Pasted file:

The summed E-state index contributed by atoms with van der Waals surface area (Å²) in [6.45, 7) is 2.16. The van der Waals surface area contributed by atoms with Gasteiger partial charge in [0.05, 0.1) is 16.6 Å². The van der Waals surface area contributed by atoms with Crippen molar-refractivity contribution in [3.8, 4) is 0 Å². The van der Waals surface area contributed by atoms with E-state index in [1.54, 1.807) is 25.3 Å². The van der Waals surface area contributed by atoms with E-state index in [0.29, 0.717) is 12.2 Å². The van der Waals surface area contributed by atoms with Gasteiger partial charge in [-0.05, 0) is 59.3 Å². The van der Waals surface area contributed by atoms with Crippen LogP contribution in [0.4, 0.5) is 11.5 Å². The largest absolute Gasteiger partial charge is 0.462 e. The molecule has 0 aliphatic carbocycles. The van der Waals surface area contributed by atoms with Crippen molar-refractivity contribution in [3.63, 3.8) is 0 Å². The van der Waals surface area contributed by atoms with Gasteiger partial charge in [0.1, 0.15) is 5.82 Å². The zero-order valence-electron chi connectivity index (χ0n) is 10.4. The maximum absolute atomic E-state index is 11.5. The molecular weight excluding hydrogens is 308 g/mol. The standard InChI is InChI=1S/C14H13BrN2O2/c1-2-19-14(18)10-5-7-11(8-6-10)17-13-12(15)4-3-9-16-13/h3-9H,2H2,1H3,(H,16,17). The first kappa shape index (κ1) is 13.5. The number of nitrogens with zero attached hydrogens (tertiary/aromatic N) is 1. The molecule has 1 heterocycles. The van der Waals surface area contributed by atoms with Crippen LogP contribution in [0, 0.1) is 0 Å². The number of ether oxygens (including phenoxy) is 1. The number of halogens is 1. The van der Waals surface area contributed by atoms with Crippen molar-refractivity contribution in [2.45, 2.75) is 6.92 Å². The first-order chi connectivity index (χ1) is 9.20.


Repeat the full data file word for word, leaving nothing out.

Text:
The summed E-state index contributed by atoms with van der Waals surface area (Å²) in [6.45, 7) is 2.16. The van der Waals surface area contributed by atoms with Gasteiger partial charge in [0.05, 0.1) is 16.6 Å². The van der Waals surface area contributed by atoms with Crippen molar-refractivity contribution in [3.8, 4) is 0 Å². The van der Waals surface area contributed by atoms with E-state index in [1.54, 1.807) is 25.3 Å². The van der Waals surface area contributed by atoms with E-state index in [0.29, 0.717) is 12.2 Å². The van der Waals surface area contributed by atoms with Gasteiger partial charge in [-0.05, 0) is 59.3 Å². The van der Waals surface area contributed by atoms with Crippen LogP contribution in [0.4, 0.5) is 11.5 Å². The largest absolute Gasteiger partial charge is 0.462 e. The molecule has 0 aliphatic carbocycles. The van der Waals surface area contributed by atoms with Crippen molar-refractivity contribution in [3.63, 3.8) is 0 Å². The van der Waals surface area contributed by atoms with Gasteiger partial charge in [0.1, 0.15) is 5.82 Å². The zero-order valence-electron chi connectivity index (χ0n) is 10.4. The maximum absolute atomic E-state index is 11.5. The molecular weight excluding hydrogens is 308 g/mol. The standard InChI is InChI=1S/C14H13BrN2O2/c1-2-19-14(18)10-5-7-11(8-6-10)17-13-12(15)4-3-9-16-13/h3-9H,2H2,1H3,(H,16,17). The first kappa shape index (κ1) is 13.5. The number of nitrogens with zero attached hydrogens (tertiary/aromatic N) is 1. The molecule has 1 heterocycles. The van der Waals surface area contributed by atoms with Crippen LogP contribution in [0, 0.1) is 0 Å². The number of ether oxygens (including phenoxy) is 1. The number of halogens is 1. The van der Waals surface area contributed by atoms with Crippen molar-refractivity contribution in [2.45, 2.75) is 6.92 Å². The first-order chi connectivity index (χ1) is 9.20.